Diasporas and Development focuses on the potential contribution of diaspora communities to equitable development of their countries of origin. It offers a series of papers on issues and regional patterns of diaspora philanthropy and undoubtedly adds to the body of knowledge and resources in the field. Diaspora studies are few and far between, and as a researcher, I found this and the earlier volume published by the Global Equity Initiative at Harvard to be an interesting read. As ever, though, a series of conference papers written by diverse authors presents challenges for editors, reviewers and readers.
The editors’ overview sets out the book’s intention: to track diaspora flows and to determine whether or not global equity is an inevitable consequence of diaspora transfers. It also sets out definitions of the concepts of diaspora, philanthropy and equitable development.
The book is then organized in two parts. The first half explores several key themes that relate to diaspora flows: the role of the state in supporting or regulating diaspora engagement; the role of financing and remittances in development; and the risks – political, social and cultural – of diaspora engagement. The second half examines patterns of diaspora giving in regions as diverse as Asia, Africa, the Caribbean and Central America.
However, while the book starts on a promising note with the key themes of the role of the state and role of financing, I thought the data and information pertaining to remittances a bit misplaced in the context of the volume, given that figures for remittances are not necessarily a reflection of pure diaspora giving for philanthropic practices. The chapter, ‘The Janus Face of Diasporas’, which examines the risk elements, presents an interesting new spin and hypothesis, but whether it adds real value to the discussion on equitable development is another question.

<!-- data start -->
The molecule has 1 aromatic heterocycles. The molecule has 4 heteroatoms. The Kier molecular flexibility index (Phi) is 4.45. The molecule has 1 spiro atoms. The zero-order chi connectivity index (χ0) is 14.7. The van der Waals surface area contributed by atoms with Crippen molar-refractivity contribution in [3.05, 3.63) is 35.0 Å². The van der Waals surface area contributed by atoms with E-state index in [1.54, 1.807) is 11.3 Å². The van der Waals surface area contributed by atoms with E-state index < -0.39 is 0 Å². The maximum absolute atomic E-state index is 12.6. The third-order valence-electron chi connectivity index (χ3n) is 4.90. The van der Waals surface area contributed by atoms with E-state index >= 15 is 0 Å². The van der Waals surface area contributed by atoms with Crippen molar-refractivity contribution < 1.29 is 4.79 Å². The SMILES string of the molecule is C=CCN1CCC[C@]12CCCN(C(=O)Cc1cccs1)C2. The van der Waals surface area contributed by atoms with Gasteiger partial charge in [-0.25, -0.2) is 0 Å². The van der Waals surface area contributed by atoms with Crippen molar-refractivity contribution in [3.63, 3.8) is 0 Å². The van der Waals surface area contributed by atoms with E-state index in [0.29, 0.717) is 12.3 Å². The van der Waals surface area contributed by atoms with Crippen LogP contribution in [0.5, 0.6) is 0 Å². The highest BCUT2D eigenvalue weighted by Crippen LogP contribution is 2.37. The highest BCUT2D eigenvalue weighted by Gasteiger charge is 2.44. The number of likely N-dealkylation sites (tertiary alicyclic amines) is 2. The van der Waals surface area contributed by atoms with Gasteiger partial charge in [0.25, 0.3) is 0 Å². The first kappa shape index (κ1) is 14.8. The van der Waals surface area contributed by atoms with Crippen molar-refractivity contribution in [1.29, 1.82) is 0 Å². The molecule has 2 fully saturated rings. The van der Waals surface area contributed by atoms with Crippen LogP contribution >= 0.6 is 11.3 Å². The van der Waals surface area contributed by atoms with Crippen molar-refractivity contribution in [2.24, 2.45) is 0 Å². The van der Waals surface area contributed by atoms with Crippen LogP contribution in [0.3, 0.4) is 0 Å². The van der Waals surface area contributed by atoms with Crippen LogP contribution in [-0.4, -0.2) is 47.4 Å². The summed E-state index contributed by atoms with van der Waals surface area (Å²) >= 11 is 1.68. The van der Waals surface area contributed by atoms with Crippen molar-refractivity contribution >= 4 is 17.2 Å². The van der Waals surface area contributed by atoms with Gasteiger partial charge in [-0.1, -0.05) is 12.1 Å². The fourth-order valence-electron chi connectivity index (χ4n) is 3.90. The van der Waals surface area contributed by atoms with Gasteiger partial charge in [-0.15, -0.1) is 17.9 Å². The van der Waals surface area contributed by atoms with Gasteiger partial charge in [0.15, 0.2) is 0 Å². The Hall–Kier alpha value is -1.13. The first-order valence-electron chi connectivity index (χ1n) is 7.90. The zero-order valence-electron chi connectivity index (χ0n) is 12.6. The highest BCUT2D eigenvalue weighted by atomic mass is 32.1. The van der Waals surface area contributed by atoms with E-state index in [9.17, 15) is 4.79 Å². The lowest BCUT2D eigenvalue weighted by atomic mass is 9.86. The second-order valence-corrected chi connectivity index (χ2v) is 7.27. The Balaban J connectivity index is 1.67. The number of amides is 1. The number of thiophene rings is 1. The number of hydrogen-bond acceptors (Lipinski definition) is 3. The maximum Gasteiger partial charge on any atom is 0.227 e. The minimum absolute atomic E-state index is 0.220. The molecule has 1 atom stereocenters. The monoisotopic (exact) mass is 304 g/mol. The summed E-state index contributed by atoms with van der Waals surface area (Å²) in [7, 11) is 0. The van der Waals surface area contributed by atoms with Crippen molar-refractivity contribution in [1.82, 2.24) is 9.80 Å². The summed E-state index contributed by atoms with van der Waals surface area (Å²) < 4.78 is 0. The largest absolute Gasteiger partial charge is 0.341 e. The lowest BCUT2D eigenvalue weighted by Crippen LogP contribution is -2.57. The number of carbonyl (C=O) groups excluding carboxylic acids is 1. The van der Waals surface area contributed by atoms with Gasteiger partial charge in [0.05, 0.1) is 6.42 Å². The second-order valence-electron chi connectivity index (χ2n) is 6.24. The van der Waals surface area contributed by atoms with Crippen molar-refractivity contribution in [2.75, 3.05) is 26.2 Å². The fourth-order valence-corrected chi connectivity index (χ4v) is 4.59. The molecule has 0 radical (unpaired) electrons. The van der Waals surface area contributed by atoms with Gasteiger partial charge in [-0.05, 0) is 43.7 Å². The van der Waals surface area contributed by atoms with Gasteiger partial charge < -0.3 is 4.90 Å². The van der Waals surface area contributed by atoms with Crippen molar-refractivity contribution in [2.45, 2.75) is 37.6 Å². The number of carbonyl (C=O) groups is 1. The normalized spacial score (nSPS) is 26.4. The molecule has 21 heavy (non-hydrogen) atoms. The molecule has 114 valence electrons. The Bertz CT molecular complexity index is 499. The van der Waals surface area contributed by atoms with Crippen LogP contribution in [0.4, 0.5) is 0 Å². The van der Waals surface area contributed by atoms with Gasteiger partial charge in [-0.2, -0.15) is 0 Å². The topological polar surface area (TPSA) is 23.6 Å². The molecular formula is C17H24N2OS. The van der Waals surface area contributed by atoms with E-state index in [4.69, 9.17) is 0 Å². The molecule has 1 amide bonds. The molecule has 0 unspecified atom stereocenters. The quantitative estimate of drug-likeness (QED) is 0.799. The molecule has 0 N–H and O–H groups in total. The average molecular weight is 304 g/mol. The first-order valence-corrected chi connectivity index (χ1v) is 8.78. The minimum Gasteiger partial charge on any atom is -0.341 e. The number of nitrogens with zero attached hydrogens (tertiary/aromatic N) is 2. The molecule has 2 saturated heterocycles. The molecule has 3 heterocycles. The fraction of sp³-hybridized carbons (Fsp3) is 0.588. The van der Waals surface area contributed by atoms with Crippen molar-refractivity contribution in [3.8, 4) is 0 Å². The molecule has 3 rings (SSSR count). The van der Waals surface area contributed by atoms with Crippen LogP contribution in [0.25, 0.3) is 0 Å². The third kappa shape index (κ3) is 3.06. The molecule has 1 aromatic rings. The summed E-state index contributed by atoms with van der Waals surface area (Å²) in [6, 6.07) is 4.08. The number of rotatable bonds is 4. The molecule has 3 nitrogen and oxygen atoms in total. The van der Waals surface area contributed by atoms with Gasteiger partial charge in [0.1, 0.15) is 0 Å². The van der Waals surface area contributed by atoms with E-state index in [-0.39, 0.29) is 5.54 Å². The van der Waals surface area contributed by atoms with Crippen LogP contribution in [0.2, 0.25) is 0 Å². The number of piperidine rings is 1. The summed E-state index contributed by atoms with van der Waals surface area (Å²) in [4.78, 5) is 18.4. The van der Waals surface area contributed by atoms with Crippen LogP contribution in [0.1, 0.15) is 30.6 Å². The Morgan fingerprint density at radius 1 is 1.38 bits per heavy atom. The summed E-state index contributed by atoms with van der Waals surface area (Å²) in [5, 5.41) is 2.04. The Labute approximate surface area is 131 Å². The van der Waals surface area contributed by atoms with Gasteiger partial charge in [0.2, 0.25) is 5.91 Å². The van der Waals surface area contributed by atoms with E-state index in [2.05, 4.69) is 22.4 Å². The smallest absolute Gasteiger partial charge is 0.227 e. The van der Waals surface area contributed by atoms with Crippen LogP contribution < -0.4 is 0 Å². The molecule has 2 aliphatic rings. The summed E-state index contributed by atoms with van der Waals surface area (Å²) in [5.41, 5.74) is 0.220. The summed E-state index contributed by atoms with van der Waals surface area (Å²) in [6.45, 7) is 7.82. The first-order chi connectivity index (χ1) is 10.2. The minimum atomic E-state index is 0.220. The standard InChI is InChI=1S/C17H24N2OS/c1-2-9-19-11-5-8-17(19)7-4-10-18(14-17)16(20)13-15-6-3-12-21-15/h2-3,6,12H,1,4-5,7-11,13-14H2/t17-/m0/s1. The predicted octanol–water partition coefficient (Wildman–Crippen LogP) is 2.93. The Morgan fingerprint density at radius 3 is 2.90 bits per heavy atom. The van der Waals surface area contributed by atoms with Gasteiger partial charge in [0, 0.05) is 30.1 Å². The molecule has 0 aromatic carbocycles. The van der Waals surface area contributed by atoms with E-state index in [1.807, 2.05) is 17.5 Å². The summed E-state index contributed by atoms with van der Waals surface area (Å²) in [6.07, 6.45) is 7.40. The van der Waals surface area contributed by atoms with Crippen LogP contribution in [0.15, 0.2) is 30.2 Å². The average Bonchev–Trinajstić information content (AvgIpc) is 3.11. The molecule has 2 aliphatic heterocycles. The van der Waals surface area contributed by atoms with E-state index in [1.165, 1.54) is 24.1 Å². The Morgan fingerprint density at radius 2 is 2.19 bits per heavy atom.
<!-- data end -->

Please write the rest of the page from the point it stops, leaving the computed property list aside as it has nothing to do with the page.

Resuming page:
The regional chapters – Adil Najam’s ‘Diaspora Philanthropy to Asia’ and Manuel Orozco’s ‘Central American Diasporas and Home Town Associations’ – are well researched, focused and articulated. Adil’s candid analysis and views of issues faced by Pakistanis in the US and institutions back home in Pakistan are valuable to researcher and practitioner alike. Similarly, Manuel Orozco provides the reader with wonderful insights on home town associations. In fact, he and Adil are among the few contributors who reflect on development issues in the home country, thereby helping the reader to relate giving to need.
The volume offers the reader a snapshot of diasporas of different regions. However, in attempting to engage with many different dialogues and themes, it often leaves the key questions unanswered or the answers come across as disparate and unrelated.
That said, the book will be useful to academics and practitioners reviewing the role of the state and home town associations or those involved in studying migration and remittances. Mark Sidel’s chapter on the role of the state, by far the best in the volume, is focused and organized and provides academic and practitioner alike with an in-depth understanding of legislation in major recipient countries and the changing context.
The editors and indeed the individual authors have made an attempt to capture trends in diaspora giving for development. Few have attempted, however, to provide the reader with coverage of the major equity issues facing each of the regions they have focused on. An assessment of regions where diaspora giving has indeed addressed issues of equity would also have helped the general reader.
Diaspora philanthropy is emerging as a legitimate field of academic study and a prospective field of practice. This book adds to the sum of knowledge especially for region-specific practitioners, academics and policymakers. For civil society in some of these regions, the risks are definitely worth reflecting on. The book could also be of interest to diaspora investors seeking ways to invest their philanthropic dollars in ways that promote greater equity.
As a diaspora researcher and philanthropy practitioner, this volume reiterated for me the critical need to invest in significant research projects in the field. This includes the study of institutions and mechanisms that have been established to promote diaspora giving and impact assessment studies that will highlight for both the policymaker and the diaspora member alike the future and potential of transnational giving.
Priya Viswanath is Chief Executive, Charities Aid Foundation India. CAF India is part of the CAF International network. Email email@example.com
Diasporas and Development – Barbara J Merz, Lincoln C Chen & Peter F Geithner (eds) Harvard University Press $19.95
To order: http://www.hup.harvard.edu